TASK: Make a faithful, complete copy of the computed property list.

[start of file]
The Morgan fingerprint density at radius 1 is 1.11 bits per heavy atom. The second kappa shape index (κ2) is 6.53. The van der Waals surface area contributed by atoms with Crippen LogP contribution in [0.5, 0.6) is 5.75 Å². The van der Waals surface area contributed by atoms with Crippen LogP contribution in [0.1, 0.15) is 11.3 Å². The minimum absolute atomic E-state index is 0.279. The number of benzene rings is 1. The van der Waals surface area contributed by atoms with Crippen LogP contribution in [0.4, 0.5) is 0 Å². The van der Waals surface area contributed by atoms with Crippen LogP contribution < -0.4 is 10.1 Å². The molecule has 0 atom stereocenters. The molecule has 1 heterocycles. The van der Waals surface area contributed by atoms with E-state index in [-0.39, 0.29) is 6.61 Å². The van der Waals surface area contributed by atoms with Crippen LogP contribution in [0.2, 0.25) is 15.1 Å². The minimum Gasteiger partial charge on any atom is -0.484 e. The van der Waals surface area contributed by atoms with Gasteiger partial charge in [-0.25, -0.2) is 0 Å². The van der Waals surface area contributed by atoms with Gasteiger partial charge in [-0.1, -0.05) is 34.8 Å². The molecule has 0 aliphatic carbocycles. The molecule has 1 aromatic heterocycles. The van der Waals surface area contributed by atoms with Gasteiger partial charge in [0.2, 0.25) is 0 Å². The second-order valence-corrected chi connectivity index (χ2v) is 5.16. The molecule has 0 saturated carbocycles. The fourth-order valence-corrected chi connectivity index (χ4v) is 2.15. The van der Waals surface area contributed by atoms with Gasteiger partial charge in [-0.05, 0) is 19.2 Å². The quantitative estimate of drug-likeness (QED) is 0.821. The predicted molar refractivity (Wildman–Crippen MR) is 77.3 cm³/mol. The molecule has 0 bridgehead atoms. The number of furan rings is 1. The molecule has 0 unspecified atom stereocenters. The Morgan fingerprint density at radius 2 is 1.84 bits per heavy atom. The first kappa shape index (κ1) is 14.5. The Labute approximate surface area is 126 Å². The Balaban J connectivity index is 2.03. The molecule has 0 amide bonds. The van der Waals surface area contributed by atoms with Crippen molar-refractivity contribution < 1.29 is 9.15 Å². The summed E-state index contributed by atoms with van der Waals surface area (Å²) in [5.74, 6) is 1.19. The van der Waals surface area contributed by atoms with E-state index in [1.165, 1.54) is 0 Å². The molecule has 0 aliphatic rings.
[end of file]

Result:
The Morgan fingerprint density at radius 1 is 1.11 bits per heavy atom. The second kappa shape index (κ2) is 6.53. The van der Waals surface area contributed by atoms with Crippen LogP contribution in [0.5, 0.6) is 5.75 Å². The van der Waals surface area contributed by atoms with Crippen LogP contribution in [0.1, 0.15) is 11.3 Å². The minimum absolute atomic E-state index is 0.279. The number of benzene rings is 1. The van der Waals surface area contributed by atoms with Crippen LogP contribution in [0.4, 0.5) is 0 Å². The van der Waals surface area contributed by atoms with Crippen LogP contribution < -0.4 is 10.1 Å². The molecule has 0 atom stereocenters. The molecule has 1 heterocycles. The van der Waals surface area contributed by atoms with E-state index in [-0.39, 0.29) is 6.61 Å². The van der Waals surface area contributed by atoms with Crippen LogP contribution in [0.2, 0.25) is 15.1 Å². The minimum Gasteiger partial charge on any atom is -0.484 e. The van der Waals surface area contributed by atoms with Gasteiger partial charge in [-0.25, -0.2) is 0 Å². The van der Waals surface area contributed by atoms with Gasteiger partial charge in [-0.1, -0.05) is 34.8 Å². The molecule has 0 aliphatic carbocycles. The molecule has 1 aromatic heterocycles. The van der Waals surface area contributed by atoms with Gasteiger partial charge in [0.2, 0.25) is 0 Å². The second-order valence-corrected chi connectivity index (χ2v) is 5.16. The molecule has 0 saturated carbocycles. The fourth-order valence-corrected chi connectivity index (χ4v) is 2.15. The van der Waals surface area contributed by atoms with Gasteiger partial charge in [-0.05, 0) is 19.2 Å². The quantitative estimate of drug-likeness (QED) is 0.821. The predicted molar refractivity (Wildman–Crippen MR) is 77.3 cm³/mol. The molecule has 0 bridgehead atoms. The number of furan rings is 1. The molecule has 0 unspecified atom stereocenters. The Morgan fingerprint density at radius 2 is 1.84 bits per heavy atom. The first kappa shape index (κ1) is 14.5. The Labute approximate surface area is 126 Å². The Balaban J connectivity index is 2.03. The molecule has 0 amide bonds. The van der Waals surface area contributed by atoms with Crippen molar-refractivity contribution < 1.29 is 9.15 Å². The summed E-state index contributed by atoms with van der Waals surface area (Å²) in [5.74, 6) is 1.19. The van der Waals surface area contributed by atoms with E-state index in [1.165, 1.54) is 0 Å². The molecule has 0 aliphatic rings.